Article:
Get Naked with Sophie Schoenfeld

Q&A with Sophie Schoenfeld, 21, junior at Emerson College

Q: What was it like posing nude?

A: I liked it. I thought it was really freeing. I feel as though oftentimes when we're on camera, we are taught that we have to hide things behind filters on Snapchat and on social media. But when you're naked there is nowhere to hide. I wasn’t exposing anything but me. We live in a culture where people use filters all the time.

Q: What was the shoot for?

A: It was a personal project by my friend Mia Schaumburg.  We went to this abandoned religious theme park built in the 1920s in Waterbury, Connecticut. The way I interpreted her idea was initially how people fit into architecture. She wanted naked bodies to create lines and angles and interact with the spaces. But I think the broader idea was about stripping away the structure of labels and modernization and stepping back toward Adam and Eve.

 

                                                                                                        Photo Credit: Mia Schaumburg

Q: Were you completely naked?

A: Yes. We completely stripped down–no clothes and no jewelry. The only piece of clothing actually worn during the shoot was a fur coat, which was supposed to make us seem more animalistic and pre-modern.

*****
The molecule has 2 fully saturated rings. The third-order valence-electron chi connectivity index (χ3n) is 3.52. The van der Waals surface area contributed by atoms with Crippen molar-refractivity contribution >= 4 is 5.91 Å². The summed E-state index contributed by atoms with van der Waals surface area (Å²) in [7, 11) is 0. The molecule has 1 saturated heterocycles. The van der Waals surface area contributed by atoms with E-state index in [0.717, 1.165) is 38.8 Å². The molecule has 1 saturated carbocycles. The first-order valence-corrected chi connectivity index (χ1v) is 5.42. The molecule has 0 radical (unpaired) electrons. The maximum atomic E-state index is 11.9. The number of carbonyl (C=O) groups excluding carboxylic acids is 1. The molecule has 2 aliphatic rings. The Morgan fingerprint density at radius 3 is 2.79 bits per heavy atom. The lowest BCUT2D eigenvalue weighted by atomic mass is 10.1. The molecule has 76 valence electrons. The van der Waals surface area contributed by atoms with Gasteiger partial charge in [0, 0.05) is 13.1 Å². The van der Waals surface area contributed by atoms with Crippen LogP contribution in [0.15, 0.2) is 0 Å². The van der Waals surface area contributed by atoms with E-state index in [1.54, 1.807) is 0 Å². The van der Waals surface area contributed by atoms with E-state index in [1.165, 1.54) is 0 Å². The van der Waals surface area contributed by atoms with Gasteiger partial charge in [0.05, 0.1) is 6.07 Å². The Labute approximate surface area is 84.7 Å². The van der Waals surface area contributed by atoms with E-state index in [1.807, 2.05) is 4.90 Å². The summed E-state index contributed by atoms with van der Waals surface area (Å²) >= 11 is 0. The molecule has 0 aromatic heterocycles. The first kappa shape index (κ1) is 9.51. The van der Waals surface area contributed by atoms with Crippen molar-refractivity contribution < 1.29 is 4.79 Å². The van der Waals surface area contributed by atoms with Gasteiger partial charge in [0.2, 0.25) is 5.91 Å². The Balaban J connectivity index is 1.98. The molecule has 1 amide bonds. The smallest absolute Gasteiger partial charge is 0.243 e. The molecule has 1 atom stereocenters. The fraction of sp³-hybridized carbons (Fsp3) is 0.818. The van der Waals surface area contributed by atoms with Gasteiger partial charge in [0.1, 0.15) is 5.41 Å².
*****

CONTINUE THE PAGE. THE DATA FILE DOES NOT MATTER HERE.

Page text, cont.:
Q: How did you get comfortable?

A: [Laughs] It was kind of cold. There were some people that I had never met before. It was really interesting meeting people naked. We drank gin and tonic to warm ourselves up!

Q: Have you ever posed nude before?

A: No! This was my first modeling shoot ever.

Q: What makes this art?

A: To me, anything is art. It’s subjective. I think there is a message to be had behind art that is very intentional, and sometimes that is unintentional. So, if you can, convey this to the audience and it sparks some sort of an interest out of the ordinary day. It should spark conversation and thoughts. To me that’s what art is. We go to art school; we are supposed to be pushing the boundaries of what art is!

Q: How is this different from everyday nudity?

A: Nakedness does not have to equate to sex, which I think is also what this art accomplished. This was intentional and there is a message behind it, however you may interpret it. I just wish nakedness wasn’t such a taboo.

 

Q: Why do you think nude photos are viewed differently than nude paintings?

A: I think it has to do with identifications. There’s a lot of nude modeling for paintings and I think there is this idea that painting is a different dimension that we can’t touch. I also think that people understand painting to be more of an art. Photography and film are much more of a raw representation. I also think people think it is more acceptable to see nudity in a film rather than in a photo because in a film the nudity is confined to a storyline for a purpose. With photography we are forced to look at it and interpret it.